All about LEDs

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A selection of 5mm Superbright Clear LEDs available from Quartertosix Ltd - choose colours and quantities…
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A selection of 5mm Superbright Clear LEDs available from Quartertosix Ltd - choose colours and quantities…

What are LEDs?

Diodes will only allow electricity to pass in one direction. LEDs are a type of diode that emits light when electricity passes through it -  Light Emitting Diodes.

Types of LED

The most common electronic component LEDs are 5mm or 3mm lamps with two wires ('through hole' connectors) for soldering into circuits. It's also possible to buy surface mount devices on a strip (smd), but these are generally impractical for building circuits at home and are used industrially.

Component LEDs are usually Diffused or Clear.
Diffused have a coloured lamp, so are easily identifiable when off and give a gentler illumination. Clear LED's all look the same, regardless of colour, until they are illuminated - they also tend to be brighter.

Larger lamps are available, some as big as 25mm across, but these will require higher voltages. There are also other shapes, square or flat on top, usually used as indicator lamps built into enclosures.
A green Superbright, WaterClear LED (they are very difficult to take photographs of!)
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A green Superbright, WaterClear LED (they are very difficult to take photographs of!)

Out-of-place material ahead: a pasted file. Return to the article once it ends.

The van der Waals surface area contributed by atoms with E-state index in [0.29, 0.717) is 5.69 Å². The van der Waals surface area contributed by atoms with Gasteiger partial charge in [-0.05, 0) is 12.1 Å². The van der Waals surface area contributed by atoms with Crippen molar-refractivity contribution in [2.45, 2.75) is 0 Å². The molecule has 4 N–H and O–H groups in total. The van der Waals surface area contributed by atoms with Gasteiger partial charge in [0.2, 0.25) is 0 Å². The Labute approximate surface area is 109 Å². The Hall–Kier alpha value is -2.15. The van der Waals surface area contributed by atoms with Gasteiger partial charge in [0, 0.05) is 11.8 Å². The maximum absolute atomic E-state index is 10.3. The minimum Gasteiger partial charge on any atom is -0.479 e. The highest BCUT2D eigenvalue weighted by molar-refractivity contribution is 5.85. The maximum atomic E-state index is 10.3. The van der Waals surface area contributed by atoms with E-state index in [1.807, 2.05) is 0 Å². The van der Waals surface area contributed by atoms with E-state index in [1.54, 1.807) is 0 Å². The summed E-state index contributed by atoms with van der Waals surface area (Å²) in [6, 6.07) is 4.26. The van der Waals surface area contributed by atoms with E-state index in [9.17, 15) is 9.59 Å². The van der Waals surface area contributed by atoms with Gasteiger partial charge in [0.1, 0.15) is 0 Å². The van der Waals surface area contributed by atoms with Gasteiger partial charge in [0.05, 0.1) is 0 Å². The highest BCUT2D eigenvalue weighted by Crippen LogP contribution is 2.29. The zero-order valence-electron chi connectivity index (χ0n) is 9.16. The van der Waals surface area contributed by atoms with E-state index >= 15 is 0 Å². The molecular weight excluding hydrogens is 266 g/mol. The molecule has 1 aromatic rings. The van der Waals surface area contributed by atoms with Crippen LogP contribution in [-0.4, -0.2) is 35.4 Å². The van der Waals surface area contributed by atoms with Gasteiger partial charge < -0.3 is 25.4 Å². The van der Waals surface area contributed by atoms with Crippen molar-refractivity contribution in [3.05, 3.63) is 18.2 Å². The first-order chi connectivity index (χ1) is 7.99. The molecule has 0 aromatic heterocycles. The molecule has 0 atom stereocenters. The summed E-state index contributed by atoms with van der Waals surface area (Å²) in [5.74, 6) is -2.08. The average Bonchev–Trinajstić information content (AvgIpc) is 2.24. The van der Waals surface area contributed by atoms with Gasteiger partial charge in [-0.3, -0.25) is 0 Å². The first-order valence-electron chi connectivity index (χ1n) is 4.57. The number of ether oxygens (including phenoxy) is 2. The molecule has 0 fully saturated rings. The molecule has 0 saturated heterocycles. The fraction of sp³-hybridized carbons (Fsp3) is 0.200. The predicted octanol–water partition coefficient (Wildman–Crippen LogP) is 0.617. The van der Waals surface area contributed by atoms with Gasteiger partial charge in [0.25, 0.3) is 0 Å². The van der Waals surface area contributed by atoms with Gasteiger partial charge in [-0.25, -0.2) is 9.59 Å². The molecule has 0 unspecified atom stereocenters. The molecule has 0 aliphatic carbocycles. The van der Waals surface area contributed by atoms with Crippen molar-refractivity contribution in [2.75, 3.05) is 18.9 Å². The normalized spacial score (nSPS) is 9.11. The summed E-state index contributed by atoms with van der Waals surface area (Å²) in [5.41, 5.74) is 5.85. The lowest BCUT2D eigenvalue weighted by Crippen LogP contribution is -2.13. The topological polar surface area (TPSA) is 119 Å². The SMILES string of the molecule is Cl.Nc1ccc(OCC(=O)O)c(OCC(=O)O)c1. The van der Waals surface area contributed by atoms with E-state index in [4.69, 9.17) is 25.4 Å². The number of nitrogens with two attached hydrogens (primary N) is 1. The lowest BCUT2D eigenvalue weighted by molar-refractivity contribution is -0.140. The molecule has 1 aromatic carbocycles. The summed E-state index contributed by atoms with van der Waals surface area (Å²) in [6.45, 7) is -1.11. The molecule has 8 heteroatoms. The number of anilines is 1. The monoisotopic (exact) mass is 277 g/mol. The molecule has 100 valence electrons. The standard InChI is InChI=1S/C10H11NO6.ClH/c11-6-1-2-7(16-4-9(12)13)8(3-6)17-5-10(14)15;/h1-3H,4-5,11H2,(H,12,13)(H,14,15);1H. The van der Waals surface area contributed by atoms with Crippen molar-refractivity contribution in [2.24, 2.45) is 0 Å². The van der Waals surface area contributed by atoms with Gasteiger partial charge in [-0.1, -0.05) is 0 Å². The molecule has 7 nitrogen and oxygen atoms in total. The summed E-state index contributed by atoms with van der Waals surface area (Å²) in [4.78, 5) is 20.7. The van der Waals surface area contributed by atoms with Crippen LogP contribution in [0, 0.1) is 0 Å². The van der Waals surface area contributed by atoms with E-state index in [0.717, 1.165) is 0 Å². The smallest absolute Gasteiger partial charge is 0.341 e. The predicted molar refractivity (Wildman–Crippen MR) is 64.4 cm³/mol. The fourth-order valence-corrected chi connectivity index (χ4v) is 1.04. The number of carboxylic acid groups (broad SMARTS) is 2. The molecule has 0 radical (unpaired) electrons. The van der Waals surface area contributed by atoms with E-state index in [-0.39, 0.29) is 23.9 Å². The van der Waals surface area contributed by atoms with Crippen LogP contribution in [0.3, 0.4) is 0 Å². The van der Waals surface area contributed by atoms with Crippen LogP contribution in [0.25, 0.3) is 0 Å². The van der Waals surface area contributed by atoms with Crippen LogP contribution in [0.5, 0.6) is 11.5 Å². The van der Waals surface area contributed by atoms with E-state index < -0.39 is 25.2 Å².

Colours and Brightness

Component LEDs are now available in a range of colours, the most common being Red, Green, Blue, Yellow/Orange and White. It's also possible to get combination LEDs that can create a range of colours by changing the three different elements within the lamp.


The colours vary in brightness, so if you want them to match, you may need to vary the series resistor values (see below).

White and Blue are generally brighter, followed by Green, Red and Yellow. Manufacturers will give a value measured in MCD - 'millicandela' - a thousand of which is equivalent to the brightness of one candle.
What value should the resistor be?
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What value should the resistor be?

Using LEDs in circuits

As the current can only flow in one direction (the forward current), LEDs have polarised leads. The long lead is the Anode (+) and the short lead is the Cathode (-).

Manufacturers specify a voltage and typical current, so it is important to add a series resistor in most circuits to limit the current. Without this, the life of the LED can be shortened and your circuit may suddenly start eating batteries!

Calculating the series resistor value…

To work this out, we need to know how much current we want to flow through the circuit, along with the voltage of the supply (Vs) and the voltage across the LED (the forward voltage or Vf). Subtract the LED voltage from the Supply voltage (Vs-Vf).

In the example above, Vs is 5v.
If the supplied LED requires 3.4v (Vf) and the current wanted is 20mA then we can use Ohms Law to work out the resistance.
Firstly, Vs - Vf = 5-3.4 = 1.6v
Resistance = Voltage/Current, so R=1.6/0.02 = 80 ohms

In practice, resistors are supplied in fixed values, so the nearest value is likely to be 100 ohms (its best to choose the next higher value).

You can use LEDs in all kinds of circuits, from simply showing that something is on/off to sophisticated displays of information or entertainment. If you're into programming, maybe with Arduino, an LED Cube is a brilliant way to test your skills, and easy to assemble. All you need now is some LEDs…

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